The survey was carried out by Professor Tanja Bueltmann, historian of migration and diaspora at the University of Strathclyde in Glasgow, between October and November 2022. About 1,139 UK citizens replied.

Of these, 80 per cent found acquiring their new status easy or very easy, 60.7 per cent feel their rights are secure, while 39.3 per cent have concerns about their status going forward.

Staying permanently

More than three quarters (76.6 per cent) of respondents said they plan to live permanently in the EU or the other countries of the European Economic Area and Switzerland. In fact, 65.7 per cent said that Brexit has increased the likelihood of this choice.

For some, the decision is linked to the difficulty to bring non-British family members to the UK under new, stricter immigration rules.

“My German wife and I decided we no longer wanted to live in UK post Brexit referendum. In particular, we were affected by the impact of immigration law […] We cannot now return to UK on retirement as I cannot sponsor her on my pension. We knew it was a one-way journey. Fortunately, I could revive an application for German citizenship,” was a testimony.

“My husband is a US citizen and getting him a visa for the UK was near impossible due to my low income as a freelance journalist. We realized under EU law, moving to an EU country was easier. We settled on Austria as we had both lived there before… we could speak some German, and we like the mountains,” said another respondent.

Professor Bueltmann noted that the loss of free movement rights in the EU could be a factor too in the decision of many to stay where they are.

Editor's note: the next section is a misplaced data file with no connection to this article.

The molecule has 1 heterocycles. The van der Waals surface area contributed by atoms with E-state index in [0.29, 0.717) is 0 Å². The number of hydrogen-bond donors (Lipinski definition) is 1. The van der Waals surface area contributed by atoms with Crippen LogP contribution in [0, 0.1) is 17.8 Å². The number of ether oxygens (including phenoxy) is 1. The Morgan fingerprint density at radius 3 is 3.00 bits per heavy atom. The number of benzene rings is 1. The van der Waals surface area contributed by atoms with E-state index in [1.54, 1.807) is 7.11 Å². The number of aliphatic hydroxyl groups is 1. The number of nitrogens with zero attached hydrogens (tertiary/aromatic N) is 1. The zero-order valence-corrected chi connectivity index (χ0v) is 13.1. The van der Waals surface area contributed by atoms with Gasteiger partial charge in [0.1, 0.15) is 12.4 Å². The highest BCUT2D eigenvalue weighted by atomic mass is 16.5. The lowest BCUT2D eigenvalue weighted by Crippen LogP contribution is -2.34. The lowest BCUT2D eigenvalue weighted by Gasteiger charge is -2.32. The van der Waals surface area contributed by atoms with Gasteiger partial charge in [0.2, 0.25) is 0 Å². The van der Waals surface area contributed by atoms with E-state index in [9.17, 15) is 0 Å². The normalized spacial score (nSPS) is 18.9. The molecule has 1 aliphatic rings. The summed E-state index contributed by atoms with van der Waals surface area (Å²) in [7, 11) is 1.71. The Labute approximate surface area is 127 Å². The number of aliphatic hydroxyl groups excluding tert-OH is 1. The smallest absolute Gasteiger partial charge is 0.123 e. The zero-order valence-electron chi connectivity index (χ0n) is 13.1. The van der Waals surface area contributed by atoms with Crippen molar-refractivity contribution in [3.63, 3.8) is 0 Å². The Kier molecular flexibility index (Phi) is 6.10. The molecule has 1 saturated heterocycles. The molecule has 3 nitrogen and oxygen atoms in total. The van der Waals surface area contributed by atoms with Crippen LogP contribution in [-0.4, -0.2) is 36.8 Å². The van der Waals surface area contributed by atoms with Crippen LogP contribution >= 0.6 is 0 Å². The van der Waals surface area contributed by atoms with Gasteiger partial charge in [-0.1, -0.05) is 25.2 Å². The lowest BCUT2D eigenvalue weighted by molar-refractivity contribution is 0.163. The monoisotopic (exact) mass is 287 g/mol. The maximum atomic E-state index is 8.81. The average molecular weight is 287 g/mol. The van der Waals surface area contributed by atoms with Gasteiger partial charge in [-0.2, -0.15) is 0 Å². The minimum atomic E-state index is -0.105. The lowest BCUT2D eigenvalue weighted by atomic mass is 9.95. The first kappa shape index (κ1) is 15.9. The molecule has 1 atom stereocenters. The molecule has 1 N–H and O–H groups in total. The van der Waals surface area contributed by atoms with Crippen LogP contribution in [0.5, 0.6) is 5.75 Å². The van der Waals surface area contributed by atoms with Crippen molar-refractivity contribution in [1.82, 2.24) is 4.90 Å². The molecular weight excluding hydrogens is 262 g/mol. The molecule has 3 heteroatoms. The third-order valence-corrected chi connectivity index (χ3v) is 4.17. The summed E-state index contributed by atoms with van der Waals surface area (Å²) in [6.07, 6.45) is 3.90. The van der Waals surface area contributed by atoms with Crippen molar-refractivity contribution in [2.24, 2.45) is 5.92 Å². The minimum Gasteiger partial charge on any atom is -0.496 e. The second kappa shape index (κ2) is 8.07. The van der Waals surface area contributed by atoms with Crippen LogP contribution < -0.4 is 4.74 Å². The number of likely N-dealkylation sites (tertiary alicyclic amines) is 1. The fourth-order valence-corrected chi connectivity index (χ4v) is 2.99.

Citizenship and representation

Among those who decided to stay, 38.2 per cent are either applying or planning to apply for a citizenship and 28.6 per cent are thinking about it.

A key finding of the research, Bueltmann said, is that the vast majority of British citizens do not feel politically represented. Some 60 per cent of respondents said they feel unrepresented and another 30 per cent not well represented.

Another issue is that less than half (47.5 per cent) trust the government of their country of residence, while a larger proportion (62 per cent) trust the European Union. Almost all (95.6 per cent) said they do not trust the UK government.

Feeling European

The survey highlights the Brexit impacts on people’s identity too. 82.6 per cent of respondents said they see themselves as European, a higher proportion than those identifying as British (68.9 per cent).

“Brexit has really left me unsure of what my identity is. I don’t feel British, and I certainly don’t identify with the mindset of a lot of British people who live there. Yet, I am not Danish either. So, I don’t really know anymore!” said one of the participants in the survey.

Professor Bueltmann said the survey “demonstrates that Brexit impacts continue to evolve: this didn’t just stop because the transition period was over or a deadline for an application had been reached. Consequently, Brexit continues to shape the lives and experiences of British citizens in the EU/EEA and Switzerland in substantial, sometimes life-altering, ways.”

Considering the results of the study, Professor Bueltmann recommends policy makers in the EU and the UK to address the issue of lack of representation, for instance creating a joint UK-EU citizens’ stakeholder forum.

The report also recommends the UK government to rebuild trust with British citizens in the EU introducing voting rights for life and changing immigration rules to allow British-European families to return more easily. 

This article was prepared in cooperation with Europe Street News.